Even though the album is toted as a dark experience, I’m not sure that it is. Tracks like ‘Erlösung’ (‘Salvation’ in English) exude hope and light. There is definitely light within this darkness. There are distinct lanterns lit across your path as you explore the caverns of the collection. I have to laud the creative direction of the album because of this – it isn’t a linear, black and white experience. You will get something absolutely different out of it than I do.
What did I get out of it, then? When I stared deep into the abyss of ‘Die Mauern der Nacht,’ I was met with an experience that could be the soundtrack to a variety of emotions. Now that I’ve spent time with it as an active listener, I think it would be just as well suited to orchestrating my downtime – you could listen to this album while working or studying. It isn’t obtuse or abrupt. It’s stunning, gorgeous, surprisingly beautiful and absolutely elegant.
I don’t have anything to compare it to. It’s drone-like nature reminds me of the infamous ‘Metal Machine Music’ from 1975. That, however, was rooted in the concept that it wasn’t music because it was n othing a t all. It was noise. Grimrik’s album has musical variety and a purpose. I do think, however, that the obscurity of ‘Metal Machine Music’ is alive and well in this album. Everyone gets something different out of ‘ Metal Machine.’ That’s how I feel about ‘Die Mauern der Nacht’ and that’s very special.
Genre: AMBIENT ELECTRONIC, BLACK-METAL, DARK-AMBIENT, NEW-AGE
I. Auf in eine neue Dimension
1. Im Nebel
2. Teleportiert (Exposition)
3. Durch das schwarze Loch
4. Teleportiert (Reprise)
II. Die Mauern der Nacht
6. Der erste Kontakt
7. Vor dem Sprung
8. Im freien Fall
III. Hinter den Mauern der Nacht
9. Die magische Leere
10. Vorsichtige Schritte
11. Letzte Zweifel
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February 10th, 2016 / Comments Off on New album from Eric Hall – Live Solos 2014 / by Mog/
Eric Hall is a composer, improviser, producer, and performer of electronic-based music, video, and installation art, as well as a DJ and freelance music and arts educator.
In 2012, Hall was honored as Laumeier Sculpture Park’s first-ever Composer-In-Residence and was voted Best Electronic / Dance Musician by the readers of The Riverfront Times. Hall has done numerous commissioned sound-sculptures, interactive installations, compositions, and performances for The Saint Louis Art Museum, The Contemporary Art Museum Saint Louis, The Saint Louis Symphony Orchestra (performing John Cage’s “First Construction (In Metal)” as a live-sampled electro-acoustic piece), The Pulitzer Foundation For The Arts, Laumeier Sculpture Park, The Luminary Center For The Arts, Public Media Commons, The Regional Arts Commission, New Music Circle, White Flag Projects, The Sheldon Concert Hall, Poetry Scores, Washington University, First Night (performing in Saint Francis Xavier College Church Cathedral leading to the midnight New Year’s countdown), Hoffman LaChance Contemporary, Post Performances At The Old Post Office Plaza, SOHA Studio And Gallery, School Of Art At Bowling Green State University, and Forest Park College, as well as designed and curated numerous performance series (most significantly Ancora il Più Estinto, Massamalgam, and The Third Lip Cabaret), recorded a Saint Louis-themed sound collage for 52nd City’s SOUND issue (“THE PHIL SESSIONS”), contributed music and sound design for NPR’s Cut & Paste podcast and the documentary feature film The First Secret City, and has provided multiple remixes and collaborated on stage and in the studio with hundreds of artists across the country.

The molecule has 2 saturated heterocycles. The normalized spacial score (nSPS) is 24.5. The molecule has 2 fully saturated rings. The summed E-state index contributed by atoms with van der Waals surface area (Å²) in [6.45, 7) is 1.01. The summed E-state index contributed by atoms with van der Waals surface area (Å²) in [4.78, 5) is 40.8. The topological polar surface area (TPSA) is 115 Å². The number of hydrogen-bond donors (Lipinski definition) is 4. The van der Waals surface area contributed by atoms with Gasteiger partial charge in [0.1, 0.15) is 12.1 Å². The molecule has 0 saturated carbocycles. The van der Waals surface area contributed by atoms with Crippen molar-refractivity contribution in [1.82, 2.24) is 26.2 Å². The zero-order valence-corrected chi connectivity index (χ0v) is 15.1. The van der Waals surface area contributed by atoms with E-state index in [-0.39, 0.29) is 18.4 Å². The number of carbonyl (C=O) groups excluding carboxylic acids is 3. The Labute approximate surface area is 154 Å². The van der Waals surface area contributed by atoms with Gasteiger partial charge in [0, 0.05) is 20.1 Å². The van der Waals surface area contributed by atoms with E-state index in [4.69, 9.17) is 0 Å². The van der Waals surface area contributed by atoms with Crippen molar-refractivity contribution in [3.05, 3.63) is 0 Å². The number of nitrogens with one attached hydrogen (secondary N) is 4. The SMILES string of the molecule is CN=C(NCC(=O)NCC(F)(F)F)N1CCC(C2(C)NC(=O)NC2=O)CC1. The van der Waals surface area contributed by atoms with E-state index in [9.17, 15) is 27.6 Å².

Besides performing as a solo artist and within frequent sporadic projects and collaborations, Hall has also performed a two-hour improvisation alongside Damo Suzuki (of Can) during his 2007 return to the US, is in the trio N. Nomurai, and has been a frequent contributor to Grandpa’s Ghost, with whom he has also done several collaborations with video artist James Fotopoulos.
Under the moniker DJ Lil’ Daddy Reba McEntire, Hall also performs all-original live mash-up DJ sets in clubs, galleries, dive bars, museums, and house parties.